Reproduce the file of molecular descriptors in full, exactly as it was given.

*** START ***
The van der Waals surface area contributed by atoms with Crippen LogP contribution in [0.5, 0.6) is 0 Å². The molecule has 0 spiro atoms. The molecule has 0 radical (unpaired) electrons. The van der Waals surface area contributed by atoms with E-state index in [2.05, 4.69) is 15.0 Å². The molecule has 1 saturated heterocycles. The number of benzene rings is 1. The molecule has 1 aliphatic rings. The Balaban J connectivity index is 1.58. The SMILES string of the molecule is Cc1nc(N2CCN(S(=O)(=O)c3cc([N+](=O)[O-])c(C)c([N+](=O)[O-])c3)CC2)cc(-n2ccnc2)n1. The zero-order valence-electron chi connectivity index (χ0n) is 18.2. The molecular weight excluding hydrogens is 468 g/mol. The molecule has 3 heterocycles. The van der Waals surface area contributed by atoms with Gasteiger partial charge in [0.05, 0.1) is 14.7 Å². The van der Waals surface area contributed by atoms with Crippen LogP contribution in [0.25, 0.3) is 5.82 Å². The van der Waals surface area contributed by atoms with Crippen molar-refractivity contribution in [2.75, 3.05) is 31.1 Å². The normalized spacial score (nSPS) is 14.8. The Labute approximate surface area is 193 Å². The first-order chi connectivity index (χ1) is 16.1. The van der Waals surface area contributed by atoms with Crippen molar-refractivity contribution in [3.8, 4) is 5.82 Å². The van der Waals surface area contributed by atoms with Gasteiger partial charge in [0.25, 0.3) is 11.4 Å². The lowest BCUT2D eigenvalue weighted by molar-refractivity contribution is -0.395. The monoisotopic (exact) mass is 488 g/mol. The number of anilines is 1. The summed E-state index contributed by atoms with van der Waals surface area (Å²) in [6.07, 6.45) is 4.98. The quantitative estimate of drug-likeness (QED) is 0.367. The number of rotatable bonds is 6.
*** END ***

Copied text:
The van der Waals surface area contributed by atoms with Crippen LogP contribution in [0.5, 0.6) is 0 Å². The molecule has 0 spiro atoms. The molecule has 0 radical (unpaired) electrons. The van der Waals surface area contributed by atoms with E-state index in [2.05, 4.69) is 15.0 Å². The molecule has 1 saturated heterocycles. The number of benzene rings is 1. The molecule has 1 aliphatic rings. The Balaban J connectivity index is 1.58. The SMILES string of the molecule is Cc1nc(N2CCN(S(=O)(=O)c3cc([N+](=O)[O-])c(C)c([N+](=O)[O-])c3)CC2)cc(-n2ccnc2)n1. The zero-order valence-electron chi connectivity index (χ0n) is 18.2. The molecular weight excluding hydrogens is 468 g/mol. The molecule has 3 heterocycles. The van der Waals surface area contributed by atoms with Gasteiger partial charge in [0.05, 0.1) is 14.7 Å². The van der Waals surface area contributed by atoms with Crippen LogP contribution in [0.25, 0.3) is 5.82 Å². The van der Waals surface area contributed by atoms with Crippen molar-refractivity contribution in [2.75, 3.05) is 31.1 Å². The normalized spacial score (nSPS) is 14.8. The Labute approximate surface area is 193 Å². The first-order chi connectivity index (χ1) is 16.1. The van der Waals surface area contributed by atoms with Crippen molar-refractivity contribution in [3.8, 4) is 5.82 Å². The van der Waals surface area contributed by atoms with Gasteiger partial charge in [0.25, 0.3) is 11.4 Å². The lowest BCUT2D eigenvalue weighted by molar-refractivity contribution is -0.395. The monoisotopic (exact) mass is 488 g/mol. The number of anilines is 1. The summed E-state index contributed by atoms with van der Waals surface area (Å²) in [6.07, 6.45) is 4.98. The quantitative estimate of drug-likeness (QED) is 0.367. The number of rotatable bonds is 6.